Michael Moore’s Sicko – early reviews

Documentary-maker Michael Moore’s new film Sicko has become one of the most talked-about productions at the Cannes Film Festival.

This link will take you to a BBC round-up of what the early reviews say.

Pfizer and research misconduct in Zoloft clinical trials

Many thanks to Aubrey Blumsohn for this piece about Pfizer. He writes about a clinical trial for the SSRI Zoloft in the early 1980s.

Research misconduct (scientific fraud) is the violation of the standard codes of scholarly conduct and ethics in scientific research. It includes all forms of intentional distortion of the research process or reckless disregard of that process that place the scientific record at risk. It also includes the violation of informed consent, and improper use of information derived from the assumption of risk by other humans.

This link will take you to Scientific Misconduct where you can see copies of a couple of documents – in one 1983 document Pfizer reported that a patient had been taken off Zoloft (an antidepressant) during a clinical trial. The portion of the report that had been in the public domain (and presumably also with the FDA) from 1983 to 2004 indicated only that the patient was taken off the drug because of “treatment failure and nausea, anorexia and painful urination.”

However this explanation would seem at odds with the true clinical trial record which indicates that the patient had been withdrawn at day 11 of the trial because of thoughts of killing himself and others : “[The patient] began to verbalize feelings of killing other people and then himself.”

I suppose that could be translated as “treatment failure”…

Pills cannot cure the human condition

There’s an interesting article in the Telegraph today by Rowan Pelling, reflecting on the medicalisation of our Society. I firmly believe that SSRIs have massively over-prescribed (due to the aggressive marketing techniques of the drug companies). I’m sure some SSRIs have their uses, but they should only ever be prescribed in strictly controlled conditions. Rowan’s article begins:

About 13 years ago a friend of mine waved a pill at me and said: “You should try some of this – it’s amazing stuff!” It took me a few seconds to realise he wasn’t talking about ecstasy, but Prozac. Elizabeth Wurtzel’s memoir, Prozac Nation, had just been published and all the hippest melancholics were racing to get their mitts on SSRIs (Selective Serotonin Reuptake Inhibitors), which were billed as mood-enhancing wonder drugs by comparison with the old chemical coshes. With their natty brand names, such as Prozac and Seroxat, and media endorsement, SSRIs rapidly became socially acceptable – even the stuff of dinner-party conversation – in a way that electro-convulsive therapy and lithium had never been.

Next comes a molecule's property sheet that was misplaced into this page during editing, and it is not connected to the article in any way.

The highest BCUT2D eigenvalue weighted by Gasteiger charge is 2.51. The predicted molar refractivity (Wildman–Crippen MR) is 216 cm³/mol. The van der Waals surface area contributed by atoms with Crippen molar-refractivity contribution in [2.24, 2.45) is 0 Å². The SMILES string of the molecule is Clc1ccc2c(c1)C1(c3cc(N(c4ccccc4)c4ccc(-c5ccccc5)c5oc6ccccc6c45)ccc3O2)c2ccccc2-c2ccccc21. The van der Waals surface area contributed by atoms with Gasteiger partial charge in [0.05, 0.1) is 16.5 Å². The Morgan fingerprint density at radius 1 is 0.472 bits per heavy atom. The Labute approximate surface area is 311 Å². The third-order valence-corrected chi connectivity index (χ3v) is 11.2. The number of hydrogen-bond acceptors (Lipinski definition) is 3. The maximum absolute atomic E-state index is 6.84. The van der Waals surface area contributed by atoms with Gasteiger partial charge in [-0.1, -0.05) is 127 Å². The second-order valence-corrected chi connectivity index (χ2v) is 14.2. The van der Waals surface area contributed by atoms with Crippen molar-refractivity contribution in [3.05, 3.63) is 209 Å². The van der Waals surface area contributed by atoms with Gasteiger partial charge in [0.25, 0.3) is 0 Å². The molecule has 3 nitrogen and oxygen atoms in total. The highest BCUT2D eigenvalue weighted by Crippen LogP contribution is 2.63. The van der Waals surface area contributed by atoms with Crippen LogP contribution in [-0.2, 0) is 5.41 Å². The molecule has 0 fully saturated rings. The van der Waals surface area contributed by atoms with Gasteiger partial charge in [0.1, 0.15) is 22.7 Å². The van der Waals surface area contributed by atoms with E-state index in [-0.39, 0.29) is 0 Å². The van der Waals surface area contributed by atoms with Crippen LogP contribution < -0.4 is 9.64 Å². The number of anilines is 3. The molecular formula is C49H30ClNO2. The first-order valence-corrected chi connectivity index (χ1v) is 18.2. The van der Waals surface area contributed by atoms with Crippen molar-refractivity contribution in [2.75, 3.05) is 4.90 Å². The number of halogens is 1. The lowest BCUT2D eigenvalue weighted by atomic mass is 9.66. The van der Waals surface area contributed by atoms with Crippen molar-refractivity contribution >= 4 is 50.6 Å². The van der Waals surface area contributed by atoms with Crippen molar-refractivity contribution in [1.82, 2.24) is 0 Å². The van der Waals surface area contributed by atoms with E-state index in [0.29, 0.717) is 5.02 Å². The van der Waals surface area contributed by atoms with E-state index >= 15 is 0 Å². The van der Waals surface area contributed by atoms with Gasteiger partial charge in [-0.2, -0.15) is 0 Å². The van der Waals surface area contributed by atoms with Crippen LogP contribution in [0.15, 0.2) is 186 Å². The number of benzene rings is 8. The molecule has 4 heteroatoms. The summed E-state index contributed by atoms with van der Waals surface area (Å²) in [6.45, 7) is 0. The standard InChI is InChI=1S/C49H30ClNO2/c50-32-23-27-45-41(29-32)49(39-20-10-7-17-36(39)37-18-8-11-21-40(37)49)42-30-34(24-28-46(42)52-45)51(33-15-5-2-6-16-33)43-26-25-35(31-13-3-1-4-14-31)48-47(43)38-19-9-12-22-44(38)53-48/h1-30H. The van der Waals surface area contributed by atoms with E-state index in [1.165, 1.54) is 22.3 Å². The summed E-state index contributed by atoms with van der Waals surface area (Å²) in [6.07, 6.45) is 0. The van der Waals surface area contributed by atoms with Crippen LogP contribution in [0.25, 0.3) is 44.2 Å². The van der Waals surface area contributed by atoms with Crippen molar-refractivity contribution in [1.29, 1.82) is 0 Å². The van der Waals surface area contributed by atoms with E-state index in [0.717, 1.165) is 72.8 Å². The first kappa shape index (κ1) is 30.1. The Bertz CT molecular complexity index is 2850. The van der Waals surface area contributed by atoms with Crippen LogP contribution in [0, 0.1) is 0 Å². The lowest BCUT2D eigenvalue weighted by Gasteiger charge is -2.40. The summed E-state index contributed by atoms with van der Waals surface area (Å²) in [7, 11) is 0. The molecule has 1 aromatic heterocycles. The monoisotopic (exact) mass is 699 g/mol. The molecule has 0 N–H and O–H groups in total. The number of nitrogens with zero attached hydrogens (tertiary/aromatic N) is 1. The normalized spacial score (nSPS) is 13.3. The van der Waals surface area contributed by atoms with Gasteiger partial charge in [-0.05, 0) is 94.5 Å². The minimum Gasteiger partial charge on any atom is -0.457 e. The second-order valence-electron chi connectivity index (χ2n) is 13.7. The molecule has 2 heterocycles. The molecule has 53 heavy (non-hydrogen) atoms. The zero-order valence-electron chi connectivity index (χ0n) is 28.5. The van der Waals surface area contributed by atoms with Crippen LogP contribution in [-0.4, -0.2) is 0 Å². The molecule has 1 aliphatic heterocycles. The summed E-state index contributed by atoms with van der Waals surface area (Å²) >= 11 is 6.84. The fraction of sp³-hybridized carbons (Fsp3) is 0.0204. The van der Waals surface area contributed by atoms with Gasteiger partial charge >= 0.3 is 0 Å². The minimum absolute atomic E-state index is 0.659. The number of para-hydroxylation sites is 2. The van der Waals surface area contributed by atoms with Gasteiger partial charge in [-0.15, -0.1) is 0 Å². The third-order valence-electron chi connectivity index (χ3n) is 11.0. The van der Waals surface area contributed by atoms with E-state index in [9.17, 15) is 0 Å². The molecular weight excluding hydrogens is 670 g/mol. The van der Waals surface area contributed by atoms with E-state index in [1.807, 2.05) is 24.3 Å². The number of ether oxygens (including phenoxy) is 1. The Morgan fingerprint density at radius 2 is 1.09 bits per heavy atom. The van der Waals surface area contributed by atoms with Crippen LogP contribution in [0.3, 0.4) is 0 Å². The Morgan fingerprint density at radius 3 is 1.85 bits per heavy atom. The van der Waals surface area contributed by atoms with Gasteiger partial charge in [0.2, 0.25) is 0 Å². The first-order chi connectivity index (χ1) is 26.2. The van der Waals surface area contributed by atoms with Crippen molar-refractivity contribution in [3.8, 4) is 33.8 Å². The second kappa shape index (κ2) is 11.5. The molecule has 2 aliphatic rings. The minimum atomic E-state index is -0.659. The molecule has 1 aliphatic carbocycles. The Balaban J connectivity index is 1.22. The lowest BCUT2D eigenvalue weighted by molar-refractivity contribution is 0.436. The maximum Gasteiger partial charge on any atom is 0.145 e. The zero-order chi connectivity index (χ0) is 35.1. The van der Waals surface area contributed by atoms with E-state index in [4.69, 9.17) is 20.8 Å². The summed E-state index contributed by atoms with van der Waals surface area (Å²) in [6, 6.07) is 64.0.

Cut to 2006: last year doctors wrote a record 31 million prescriptions for anti-depressant drugs, 16.2 million of which were for SSRIs. Alarmingly, nobody knows the exact number of people taking anti-depressants at any given time. But judging from the prescription figures, it seems reasonable to assume that several million Britons are living in a chemically controlled stupor. While I fully acknowledge how miraculous modern drugs can be for those who are suffering from such serious disorders as manic depression, a huge proportion of the nation now appears to be being anaesthetised against routine sorrow and pain.

I have a friend who has been on SSRIs for more than two years, since he split up with his girlfriend and lost his job. Nobody who knows him can help but notice that his witty, wise edges have been blunted. When he returned to his GP and said that every time he tried to come off the drug he burst into tears, she swiftly recommended a fresh course of pills.

And that’s another thing – some GPs really have to do much more to get up to speed with the problems that the drugs they prescribe can cause to some patients. It’s simply not enough to rely on what drug reps tell them about their company’s products.

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